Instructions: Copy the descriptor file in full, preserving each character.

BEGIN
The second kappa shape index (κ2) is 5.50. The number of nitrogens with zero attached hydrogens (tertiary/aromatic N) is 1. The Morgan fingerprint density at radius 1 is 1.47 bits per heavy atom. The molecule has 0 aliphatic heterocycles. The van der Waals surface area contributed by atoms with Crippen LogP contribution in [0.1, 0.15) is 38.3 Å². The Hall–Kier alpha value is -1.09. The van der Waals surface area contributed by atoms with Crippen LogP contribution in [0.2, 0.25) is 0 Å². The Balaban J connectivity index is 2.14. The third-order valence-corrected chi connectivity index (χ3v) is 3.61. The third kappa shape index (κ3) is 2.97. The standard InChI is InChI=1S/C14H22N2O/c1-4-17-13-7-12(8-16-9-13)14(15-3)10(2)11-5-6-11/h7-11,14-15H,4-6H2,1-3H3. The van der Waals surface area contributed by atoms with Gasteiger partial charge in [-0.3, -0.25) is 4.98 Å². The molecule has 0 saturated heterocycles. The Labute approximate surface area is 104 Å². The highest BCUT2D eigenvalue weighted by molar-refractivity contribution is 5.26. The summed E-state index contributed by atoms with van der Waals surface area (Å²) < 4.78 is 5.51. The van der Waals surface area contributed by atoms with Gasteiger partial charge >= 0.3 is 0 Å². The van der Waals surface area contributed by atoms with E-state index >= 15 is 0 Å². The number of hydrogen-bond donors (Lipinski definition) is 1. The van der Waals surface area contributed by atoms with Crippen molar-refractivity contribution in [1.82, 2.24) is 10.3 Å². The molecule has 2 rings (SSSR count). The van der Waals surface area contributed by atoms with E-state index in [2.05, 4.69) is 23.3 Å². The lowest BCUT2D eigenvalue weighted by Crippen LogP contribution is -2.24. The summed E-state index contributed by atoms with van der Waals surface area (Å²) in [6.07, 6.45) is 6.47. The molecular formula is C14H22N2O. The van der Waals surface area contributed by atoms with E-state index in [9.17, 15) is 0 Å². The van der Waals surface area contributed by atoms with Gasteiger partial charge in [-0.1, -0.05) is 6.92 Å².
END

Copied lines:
The second kappa shape index (κ2) is 5.50. The number of nitrogens with zero attached hydrogens (tertiary/aromatic N) is 1. The Morgan fingerprint density at radius 1 is 1.47 bits per heavy atom. The molecule has 0 aliphatic heterocycles. The van der Waals surface area contributed by atoms with Crippen LogP contribution in [0.1, 0.15) is 38.3 Å². The Hall–Kier alpha value is -1.09. The van der Waals surface area contributed by atoms with Crippen LogP contribution in [0.2, 0.25) is 0 Å². The Balaban J connectivity index is 2.14. The third-order valence-corrected chi connectivity index (χ3v) is 3.61. The third kappa shape index (κ3) is 2.97. The standard InChI is InChI=1S/C14H22N2O/c1-4-17-13-7-12(8-16-9-13)14(15-3)10(2)11-5-6-11/h7-11,14-15H,4-6H2,1-3H3. The van der Waals surface area contributed by atoms with Gasteiger partial charge in [-0.3, -0.25) is 4.98 Å². The molecule has 0 saturated heterocycles. The Labute approximate surface area is 104 Å². The highest BCUT2D eigenvalue weighted by molar-refractivity contribution is 5.26. The summed E-state index contributed by atoms with van der Waals surface area (Å²) < 4.78 is 5.51. The van der Waals surface area contributed by atoms with Gasteiger partial charge >= 0.3 is 0 Å². The van der Waals surface area contributed by atoms with E-state index >= 15 is 0 Å². The number of hydrogen-bond donors (Lipinski definition) is 1. The van der Waals surface area contributed by atoms with Crippen molar-refractivity contribution in [1.82, 2.24) is 10.3 Å². The molecule has 2 rings (SSSR count). The van der Waals surface area contributed by atoms with E-state index in [2.05, 4.69) is 23.3 Å². The lowest BCUT2D eigenvalue weighted by Crippen LogP contribution is -2.24. The summed E-state index contributed by atoms with van der Waals surface area (Å²) in [6.07, 6.45) is 6.47. The molecular formula is C14H22N2O. The van der Waals surface area contributed by atoms with E-state index in [9.17, 15) is 0 Å². The van der Waals surface area contributed by atoms with Gasteiger partial charge in [-0.1, -0.05) is 6.92 Å².